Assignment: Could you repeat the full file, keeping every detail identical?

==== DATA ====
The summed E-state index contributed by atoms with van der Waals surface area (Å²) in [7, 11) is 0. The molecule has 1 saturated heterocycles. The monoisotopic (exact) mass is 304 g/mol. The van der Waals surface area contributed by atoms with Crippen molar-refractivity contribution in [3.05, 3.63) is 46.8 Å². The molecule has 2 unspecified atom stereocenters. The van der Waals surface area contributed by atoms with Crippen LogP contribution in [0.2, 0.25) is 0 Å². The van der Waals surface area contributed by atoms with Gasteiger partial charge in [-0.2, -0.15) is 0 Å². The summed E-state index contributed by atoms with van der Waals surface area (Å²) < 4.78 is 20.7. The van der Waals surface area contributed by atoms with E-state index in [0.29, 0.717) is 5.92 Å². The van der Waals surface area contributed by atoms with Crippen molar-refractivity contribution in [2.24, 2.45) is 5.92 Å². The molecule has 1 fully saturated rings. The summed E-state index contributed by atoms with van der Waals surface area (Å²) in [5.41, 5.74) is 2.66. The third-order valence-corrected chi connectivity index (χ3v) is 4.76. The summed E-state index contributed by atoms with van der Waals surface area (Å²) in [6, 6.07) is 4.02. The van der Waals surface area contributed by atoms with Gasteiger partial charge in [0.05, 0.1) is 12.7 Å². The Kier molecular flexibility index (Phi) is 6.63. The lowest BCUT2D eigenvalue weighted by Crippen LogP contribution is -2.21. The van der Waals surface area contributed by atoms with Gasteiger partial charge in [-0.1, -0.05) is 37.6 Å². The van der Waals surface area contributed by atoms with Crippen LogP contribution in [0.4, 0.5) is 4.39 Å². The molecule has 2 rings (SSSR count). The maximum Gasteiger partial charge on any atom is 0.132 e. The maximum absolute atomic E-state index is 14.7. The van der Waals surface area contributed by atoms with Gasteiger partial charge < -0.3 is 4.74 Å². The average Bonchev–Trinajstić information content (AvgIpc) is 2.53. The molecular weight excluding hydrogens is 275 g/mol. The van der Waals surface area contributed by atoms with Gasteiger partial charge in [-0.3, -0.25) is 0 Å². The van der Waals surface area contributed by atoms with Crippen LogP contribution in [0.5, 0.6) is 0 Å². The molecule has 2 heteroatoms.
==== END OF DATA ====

The summed E-state index contributed by atoms with van der Waals surface area (Å²) in [7, 11) is 0. The molecule has 1 saturated heterocycles. The monoisotopic (exact) mass is 304 g/mol. The van der Waals surface area contributed by atoms with Crippen molar-refractivity contribution in [3.05, 3.63) is 46.8 Å². The molecule has 2 unspecified atom stereocenters. The van der Waals surface area contributed by atoms with Crippen LogP contribution in [0.2, 0.25) is 0 Å². The van der Waals surface area contributed by atoms with Gasteiger partial charge in [-0.2, -0.15) is 0 Å². The summed E-state index contributed by atoms with van der Waals surface area (Å²) < 4.78 is 20.7. The van der Waals surface area contributed by atoms with E-state index in [0.29, 0.717) is 5.92 Å². The van der Waals surface area contributed by atoms with Crippen molar-refractivity contribution in [2.24, 2.45) is 5.92 Å². The molecule has 1 fully saturated rings. The summed E-state index contributed by atoms with van der Waals surface area (Å²) in [5.41, 5.74) is 2.66. The third-order valence-corrected chi connectivity index (χ3v) is 4.76. The summed E-state index contributed by atoms with van der Waals surface area (Å²) in [6, 6.07) is 4.02. The van der Waals surface area contributed by atoms with Gasteiger partial charge in [0.05, 0.1) is 12.7 Å². The Kier molecular flexibility index (Phi) is 6.63. The lowest BCUT2D eigenvalue weighted by Crippen LogP contribution is -2.21. The van der Waals surface area contributed by atoms with Gasteiger partial charge in [-0.1, -0.05) is 37.6 Å². The van der Waals surface area contributed by atoms with Crippen LogP contribution in [0.4, 0.5) is 4.39 Å². The molecule has 2 rings (SSSR count). The maximum Gasteiger partial charge on any atom is 0.132 e. The maximum absolute atomic E-state index is 14.7. The van der Waals surface area contributed by atoms with Gasteiger partial charge < -0.3 is 4.74 Å². The average Bonchev–Trinajstić information content (AvgIpc) is 2.53. The molecular weight excluding hydrogens is 275 g/mol. The van der Waals surface area contributed by atoms with Gasteiger partial charge in [-0.3, -0.25) is 0 Å². The van der Waals surface area contributed by atoms with Crippen LogP contribution in [0.5, 0.6) is 0 Å². The molecule has 2 heteroatoms.